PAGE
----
What’s Your Recreation Style?

Every­one has a dif­fer­ent out­door style, a dif­fer­ent way of get­ting out and enjoy­ing the back­coun­try. Your style can say a lot about you, but it can also have some down­sides. Check out this list of four com­mon approach­es to out­door recre­ation and see where you fit in.

Weekend_Warrior snowboarding

Week­end Warrior
Your weeks are busy, but you make up for the lost time by pack­ing as much as pos­si­ble into the week­end. Depend­ing on where you live, this could mean any num­ber of things. Maybe you start the day with a run and then pack in as many pitch­es as pos­si­ble at the local crag. On Sun­day, per­haps you spend the day lay­ing tracks in the fresh pow­der or crank­ing out a cen­tu­ry on your road bike. Either way, by the time Mon­day rolls around, you’re ready for the rel­a­tive relax­ation of work.

The Week­end War­rior is a tried and true way to recre­ate, but some peo­ple get so involved with the pat­tern that they get irri­tat­ed when some­thing infringes on their week­end time. If you find your­self falling into this cat­e­go­ry, con­sid­er some cre­ative ways to make space for oth­er week­end activ­i­ties with your less out­doorsy friends. One way to do this is to plan ahead and add some activ­i­ty into your week.


Hiker in New Zealand

Maybe you get out on the week­ends, or dur­ing the week, but it just isn’t enough; you yearn for an unin­ter­rupt­ed block of time to real­ly achieve your goals. Whether it’s climb­ing in Patag­o­nia, moun­taineer­ing in the Himalayas, or com­plet­ing a long trail (AT, PCT, CDT, etc.), your plans are big and require a lot of plan­ning, sav­ing, and com­mit­ment. If your work sched­ule allows for lengthy vaca­tion time, expe­di­tions are a great option, espe­cial­ly if you’re able to com­mit to a plan and see it through. If you’re not great at delay­ing sat­is­fac­tion, sav­ing mon­ey, or logis­tics, this may not be the best mod­el for you. The trick to pulling this off is to main­tain your fit­ness lev­el (or increase it) in the weeks and months lead­ing up to the big event.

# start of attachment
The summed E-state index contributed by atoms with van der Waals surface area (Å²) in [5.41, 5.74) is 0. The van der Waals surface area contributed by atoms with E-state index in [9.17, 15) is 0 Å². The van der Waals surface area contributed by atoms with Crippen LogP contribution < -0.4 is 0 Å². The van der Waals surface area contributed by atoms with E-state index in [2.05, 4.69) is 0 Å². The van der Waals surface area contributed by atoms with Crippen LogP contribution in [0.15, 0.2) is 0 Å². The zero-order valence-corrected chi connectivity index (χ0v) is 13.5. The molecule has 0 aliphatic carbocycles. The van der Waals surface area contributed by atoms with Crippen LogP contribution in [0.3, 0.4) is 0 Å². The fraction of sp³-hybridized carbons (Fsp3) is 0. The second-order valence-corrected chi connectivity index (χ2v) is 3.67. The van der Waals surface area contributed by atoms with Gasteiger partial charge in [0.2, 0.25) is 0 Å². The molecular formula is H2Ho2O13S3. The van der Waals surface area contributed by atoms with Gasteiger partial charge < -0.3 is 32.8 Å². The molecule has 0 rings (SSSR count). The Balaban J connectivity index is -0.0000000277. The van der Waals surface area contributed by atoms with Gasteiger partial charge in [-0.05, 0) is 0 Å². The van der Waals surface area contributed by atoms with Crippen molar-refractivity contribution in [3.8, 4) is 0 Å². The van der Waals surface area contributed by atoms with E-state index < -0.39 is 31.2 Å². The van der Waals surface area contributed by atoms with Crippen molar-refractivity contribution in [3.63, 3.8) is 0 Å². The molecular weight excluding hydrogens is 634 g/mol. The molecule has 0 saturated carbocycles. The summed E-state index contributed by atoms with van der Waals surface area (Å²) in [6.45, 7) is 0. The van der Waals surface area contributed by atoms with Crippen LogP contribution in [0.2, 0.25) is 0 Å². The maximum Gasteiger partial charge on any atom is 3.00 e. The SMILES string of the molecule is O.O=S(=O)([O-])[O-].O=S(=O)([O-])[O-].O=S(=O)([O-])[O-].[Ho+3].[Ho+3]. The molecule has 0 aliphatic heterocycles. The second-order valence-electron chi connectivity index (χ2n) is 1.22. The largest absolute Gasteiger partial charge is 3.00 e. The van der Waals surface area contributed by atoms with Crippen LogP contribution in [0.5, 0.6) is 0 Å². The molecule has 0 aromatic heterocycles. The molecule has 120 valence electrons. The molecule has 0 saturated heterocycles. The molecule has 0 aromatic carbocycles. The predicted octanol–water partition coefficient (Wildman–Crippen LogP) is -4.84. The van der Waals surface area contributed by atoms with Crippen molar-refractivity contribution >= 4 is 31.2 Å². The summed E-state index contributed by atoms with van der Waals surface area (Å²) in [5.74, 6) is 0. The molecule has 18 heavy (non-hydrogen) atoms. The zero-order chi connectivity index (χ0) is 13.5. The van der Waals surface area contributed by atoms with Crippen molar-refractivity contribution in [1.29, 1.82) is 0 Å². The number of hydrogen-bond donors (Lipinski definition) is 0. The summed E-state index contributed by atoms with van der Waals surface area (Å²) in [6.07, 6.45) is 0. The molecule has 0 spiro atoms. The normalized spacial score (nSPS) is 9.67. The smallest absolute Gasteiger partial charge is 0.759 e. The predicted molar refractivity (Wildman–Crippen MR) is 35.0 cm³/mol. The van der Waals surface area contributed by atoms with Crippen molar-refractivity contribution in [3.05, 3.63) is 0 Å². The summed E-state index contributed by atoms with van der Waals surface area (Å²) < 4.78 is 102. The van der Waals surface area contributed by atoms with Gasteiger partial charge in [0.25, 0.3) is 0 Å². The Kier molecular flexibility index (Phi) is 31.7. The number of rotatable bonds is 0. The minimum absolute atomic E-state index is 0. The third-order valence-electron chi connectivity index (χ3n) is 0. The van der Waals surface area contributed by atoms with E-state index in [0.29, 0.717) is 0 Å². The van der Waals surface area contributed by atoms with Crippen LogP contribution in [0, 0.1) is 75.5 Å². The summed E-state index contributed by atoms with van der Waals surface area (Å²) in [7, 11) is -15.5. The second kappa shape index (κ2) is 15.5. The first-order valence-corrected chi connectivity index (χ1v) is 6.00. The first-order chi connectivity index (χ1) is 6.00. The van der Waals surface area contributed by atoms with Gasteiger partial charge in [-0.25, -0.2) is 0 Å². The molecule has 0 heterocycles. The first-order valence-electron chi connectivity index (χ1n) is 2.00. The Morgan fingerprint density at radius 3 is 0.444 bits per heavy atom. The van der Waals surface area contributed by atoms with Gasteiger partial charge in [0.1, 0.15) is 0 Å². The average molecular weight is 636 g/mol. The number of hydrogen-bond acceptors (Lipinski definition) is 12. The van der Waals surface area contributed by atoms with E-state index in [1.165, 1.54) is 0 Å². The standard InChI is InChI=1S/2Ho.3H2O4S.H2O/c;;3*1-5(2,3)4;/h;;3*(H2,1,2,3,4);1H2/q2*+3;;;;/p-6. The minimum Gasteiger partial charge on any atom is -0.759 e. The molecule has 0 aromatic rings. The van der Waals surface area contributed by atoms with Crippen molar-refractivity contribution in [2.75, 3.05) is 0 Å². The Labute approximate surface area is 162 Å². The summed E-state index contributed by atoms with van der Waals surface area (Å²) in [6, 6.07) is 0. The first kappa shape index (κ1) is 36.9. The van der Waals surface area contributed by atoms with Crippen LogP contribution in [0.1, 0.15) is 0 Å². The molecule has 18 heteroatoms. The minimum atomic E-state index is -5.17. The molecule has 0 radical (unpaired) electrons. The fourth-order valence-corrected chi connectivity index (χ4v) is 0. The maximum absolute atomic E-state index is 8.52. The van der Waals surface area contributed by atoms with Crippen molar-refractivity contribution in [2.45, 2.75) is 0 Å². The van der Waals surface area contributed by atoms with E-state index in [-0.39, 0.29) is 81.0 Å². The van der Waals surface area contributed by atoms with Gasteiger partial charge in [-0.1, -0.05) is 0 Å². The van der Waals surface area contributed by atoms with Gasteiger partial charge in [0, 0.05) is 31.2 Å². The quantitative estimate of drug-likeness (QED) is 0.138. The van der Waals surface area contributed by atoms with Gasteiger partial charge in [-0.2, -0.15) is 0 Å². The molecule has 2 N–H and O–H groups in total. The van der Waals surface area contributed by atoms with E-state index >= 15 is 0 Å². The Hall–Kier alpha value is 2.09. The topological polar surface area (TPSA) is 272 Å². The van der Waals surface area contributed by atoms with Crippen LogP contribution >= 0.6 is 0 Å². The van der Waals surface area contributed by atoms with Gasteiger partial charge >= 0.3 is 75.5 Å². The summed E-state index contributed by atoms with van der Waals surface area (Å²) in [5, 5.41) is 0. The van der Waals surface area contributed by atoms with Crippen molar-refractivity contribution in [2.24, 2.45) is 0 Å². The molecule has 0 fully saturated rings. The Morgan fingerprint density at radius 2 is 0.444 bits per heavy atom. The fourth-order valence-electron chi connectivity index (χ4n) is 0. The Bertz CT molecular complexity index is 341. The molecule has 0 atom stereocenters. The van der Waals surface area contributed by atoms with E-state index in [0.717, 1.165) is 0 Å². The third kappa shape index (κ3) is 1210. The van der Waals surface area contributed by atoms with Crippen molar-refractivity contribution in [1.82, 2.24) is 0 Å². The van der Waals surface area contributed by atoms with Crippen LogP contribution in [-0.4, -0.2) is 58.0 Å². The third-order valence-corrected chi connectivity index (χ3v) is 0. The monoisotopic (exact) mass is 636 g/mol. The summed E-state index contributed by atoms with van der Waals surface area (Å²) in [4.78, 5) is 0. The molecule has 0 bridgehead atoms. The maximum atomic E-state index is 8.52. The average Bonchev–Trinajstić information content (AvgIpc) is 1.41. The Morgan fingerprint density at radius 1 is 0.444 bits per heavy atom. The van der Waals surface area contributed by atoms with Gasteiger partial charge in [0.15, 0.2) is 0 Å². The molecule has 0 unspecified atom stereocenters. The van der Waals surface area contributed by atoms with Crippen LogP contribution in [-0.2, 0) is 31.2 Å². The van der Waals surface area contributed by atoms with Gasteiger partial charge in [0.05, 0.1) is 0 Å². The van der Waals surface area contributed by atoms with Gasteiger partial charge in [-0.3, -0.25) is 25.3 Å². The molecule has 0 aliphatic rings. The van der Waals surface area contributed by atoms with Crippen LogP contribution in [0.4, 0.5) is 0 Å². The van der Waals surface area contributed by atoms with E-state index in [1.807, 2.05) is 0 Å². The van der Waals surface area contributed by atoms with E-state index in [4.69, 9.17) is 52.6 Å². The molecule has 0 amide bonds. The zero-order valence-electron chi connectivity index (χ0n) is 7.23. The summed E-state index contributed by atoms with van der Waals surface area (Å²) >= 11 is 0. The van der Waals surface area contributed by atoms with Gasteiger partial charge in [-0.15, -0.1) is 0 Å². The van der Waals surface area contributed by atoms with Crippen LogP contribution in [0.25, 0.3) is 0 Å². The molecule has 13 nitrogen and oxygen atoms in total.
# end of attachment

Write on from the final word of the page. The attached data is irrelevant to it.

Daily_Trainer jogging

Dai­ly Trainer
You just need to get out, even if it means wak­ing up extra ear­ly or fol­low­ing a day at work with a cou­ple of hours skiing/running/cycling/climbing/etc. Miss­ing a day is not an option. This can be a great way to train or main­tain your san­i­ty. If you’re not care­ful, it can also be a great way to get burnt out or injured. Lis­ten to your body and try to add some diver­si­ty to your reg­i­men, whether it means learn­ing a new sport, or tak­ing some slow days.

If you have a hard time slow­ing down, con­sid­er teach­ing a friend how to do your favorite sport. Teach­ing is an effec­tive way to tune your tech­nique and focus on the form because it forces you to con­sid­er the minu­ti­ae of your move­ments. Ski­ing, climb­ing, and run­ning are a few sports that lend them­selves to this option because you can move slow­ly enough for your friend to keep up.


3_day_tripper camping

3‑Day Trip­per
It’s not enough to get out on the weekend–you want to have at least one full day in the back­coun­try, just one day with no cars, no inter­net, no Star­bucks. This means you’re will­ing to wait for that long week­end or for your vaca­tion time to add up enough to make the trip worth your while. Dream­ing about your next trip keeps you going dur­ing the months when tak­ing a break isn’t an option, and when you return, you return refreshed. While this strat­e­gy works well for some peo­ple, it can also be an excuse for long bouts of inac­tiv­i­ty. Make sure you’re still get­ting out between long trips, oth­er­wise you risk being worn out only a few miles down the trail or on your first pow­der run. If you’re hop­ing to make the most of your long week­end (most pitch­es, most turns, most miles), look into train­ing pro­grams that will help get you into shape before the big event. This is a good way to stay moti­vat­ed because you have an obvi­ous, and very tan­gi­ble, goal.